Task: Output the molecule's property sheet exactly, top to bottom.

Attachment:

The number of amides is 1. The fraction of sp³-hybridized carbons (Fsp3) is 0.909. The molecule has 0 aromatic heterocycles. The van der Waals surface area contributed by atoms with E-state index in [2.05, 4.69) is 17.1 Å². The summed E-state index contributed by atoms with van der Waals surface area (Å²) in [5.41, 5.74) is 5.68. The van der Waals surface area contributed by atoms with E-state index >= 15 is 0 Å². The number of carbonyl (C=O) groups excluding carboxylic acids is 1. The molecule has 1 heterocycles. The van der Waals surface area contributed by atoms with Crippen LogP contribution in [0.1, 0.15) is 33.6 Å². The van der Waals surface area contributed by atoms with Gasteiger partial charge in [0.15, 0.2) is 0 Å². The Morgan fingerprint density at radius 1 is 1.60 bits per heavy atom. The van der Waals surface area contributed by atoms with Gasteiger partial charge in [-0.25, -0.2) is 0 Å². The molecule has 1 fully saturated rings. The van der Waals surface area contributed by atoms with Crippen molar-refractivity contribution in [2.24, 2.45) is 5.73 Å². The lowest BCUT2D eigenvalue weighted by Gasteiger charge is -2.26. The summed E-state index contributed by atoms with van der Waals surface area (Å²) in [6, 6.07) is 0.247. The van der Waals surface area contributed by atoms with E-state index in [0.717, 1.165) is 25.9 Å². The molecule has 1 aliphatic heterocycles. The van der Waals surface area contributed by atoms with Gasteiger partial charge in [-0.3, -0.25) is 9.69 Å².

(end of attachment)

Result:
The number of amides is 1. The fraction of sp³-hybridized carbons (Fsp3) is 0.909. The molecule has 0 aromatic heterocycles. The van der Waals surface area contributed by atoms with E-state index in [2.05, 4.69) is 17.1 Å². The summed E-state index contributed by atoms with van der Waals surface area (Å²) in [5.41, 5.74) is 5.68. The van der Waals surface area contributed by atoms with E-state index >= 15 is 0 Å². The number of carbonyl (C=O) groups excluding carboxylic acids is 1. The molecule has 1 heterocycles. The van der Waals surface area contributed by atoms with Crippen LogP contribution in [0.1, 0.15) is 33.6 Å². The van der Waals surface area contributed by atoms with Gasteiger partial charge in [0.15, 0.2) is 0 Å². The Morgan fingerprint density at radius 1 is 1.60 bits per heavy atom. The van der Waals surface area contributed by atoms with Gasteiger partial charge in [-0.25, -0.2) is 0 Å². The molecule has 1 fully saturated rings. The van der Waals surface area contributed by atoms with Crippen molar-refractivity contribution in [2.24, 2.45) is 5.73 Å². The lowest BCUT2D eigenvalue weighted by Gasteiger charge is -2.26. The summed E-state index contributed by atoms with van der Waals surface area (Å²) in [6, 6.07) is 0.247. The van der Waals surface area contributed by atoms with E-state index in [0.717, 1.165) is 25.9 Å². The molecule has 1 aliphatic heterocycles. The van der Waals surface area contributed by atoms with Gasteiger partial charge in [-0.3, -0.25) is 9.69 Å².